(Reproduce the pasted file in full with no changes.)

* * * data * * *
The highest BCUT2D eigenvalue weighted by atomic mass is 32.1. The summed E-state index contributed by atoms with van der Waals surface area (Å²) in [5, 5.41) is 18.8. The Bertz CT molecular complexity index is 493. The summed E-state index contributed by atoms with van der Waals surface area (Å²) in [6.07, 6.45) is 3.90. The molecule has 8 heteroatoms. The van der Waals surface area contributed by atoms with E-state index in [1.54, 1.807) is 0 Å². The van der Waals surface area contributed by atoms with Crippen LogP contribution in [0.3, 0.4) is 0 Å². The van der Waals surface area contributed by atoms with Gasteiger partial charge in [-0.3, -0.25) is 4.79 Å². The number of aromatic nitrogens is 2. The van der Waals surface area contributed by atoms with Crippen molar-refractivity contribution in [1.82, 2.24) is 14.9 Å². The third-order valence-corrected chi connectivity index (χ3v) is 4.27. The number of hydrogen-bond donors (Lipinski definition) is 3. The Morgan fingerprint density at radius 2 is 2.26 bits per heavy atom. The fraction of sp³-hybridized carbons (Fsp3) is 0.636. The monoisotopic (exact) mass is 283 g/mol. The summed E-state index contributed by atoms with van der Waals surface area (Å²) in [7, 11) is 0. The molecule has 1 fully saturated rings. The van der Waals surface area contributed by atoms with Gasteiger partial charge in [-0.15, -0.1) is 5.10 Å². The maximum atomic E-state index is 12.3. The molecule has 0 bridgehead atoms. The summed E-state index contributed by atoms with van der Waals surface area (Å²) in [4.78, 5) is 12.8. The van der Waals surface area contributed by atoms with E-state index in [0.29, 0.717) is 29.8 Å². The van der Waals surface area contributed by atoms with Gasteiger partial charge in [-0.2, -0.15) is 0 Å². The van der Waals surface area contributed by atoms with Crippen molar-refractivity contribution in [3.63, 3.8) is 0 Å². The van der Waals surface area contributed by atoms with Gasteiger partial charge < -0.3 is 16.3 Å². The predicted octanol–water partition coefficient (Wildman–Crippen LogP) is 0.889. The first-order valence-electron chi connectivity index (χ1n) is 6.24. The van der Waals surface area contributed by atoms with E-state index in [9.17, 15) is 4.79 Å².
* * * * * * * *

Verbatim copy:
The highest BCUT2D eigenvalue weighted by atomic mass is 32.1. The summed E-state index contributed by atoms with van der Waals surface area (Å²) in [5, 5.41) is 18.8. The Bertz CT molecular complexity index is 493. The summed E-state index contributed by atoms with van der Waals surface area (Å²) in [6.07, 6.45) is 3.90. The molecule has 8 heteroatoms. The van der Waals surface area contributed by atoms with E-state index in [1.54, 1.807) is 0 Å². The van der Waals surface area contributed by atoms with Crippen LogP contribution in [0.3, 0.4) is 0 Å². The van der Waals surface area contributed by atoms with Gasteiger partial charge in [-0.3, -0.25) is 4.79 Å². The number of aromatic nitrogens is 2. The van der Waals surface area contributed by atoms with Crippen molar-refractivity contribution in [1.82, 2.24) is 14.9 Å². The third-order valence-corrected chi connectivity index (χ3v) is 4.27. The number of hydrogen-bond donors (Lipinski definition) is 3. The Morgan fingerprint density at radius 2 is 2.26 bits per heavy atom. The fraction of sp³-hybridized carbons (Fsp3) is 0.636. The monoisotopic (exact) mass is 283 g/mol. The summed E-state index contributed by atoms with van der Waals surface area (Å²) in [7, 11) is 0. The molecule has 1 fully saturated rings. The van der Waals surface area contributed by atoms with Gasteiger partial charge in [-0.15, -0.1) is 5.10 Å². The maximum atomic E-state index is 12.3. The molecule has 0 bridgehead atoms. The summed E-state index contributed by atoms with van der Waals surface area (Å²) in [4.78, 5) is 12.8. The van der Waals surface area contributed by atoms with E-state index in [0.29, 0.717) is 29.8 Å². The van der Waals surface area contributed by atoms with Gasteiger partial charge in [-0.2, -0.15) is 0 Å². The van der Waals surface area contributed by atoms with Crippen molar-refractivity contribution in [3.63, 3.8) is 0 Å². The van der Waals surface area contributed by atoms with Gasteiger partial charge < -0.3 is 16.3 Å². The predicted octanol–water partition coefficient (Wildman–Crippen LogP) is 0.889. The first-order valence-electron chi connectivity index (χ1n) is 6.24. The van der Waals surface area contributed by atoms with E-state index in [9.17, 15) is 4.79 Å².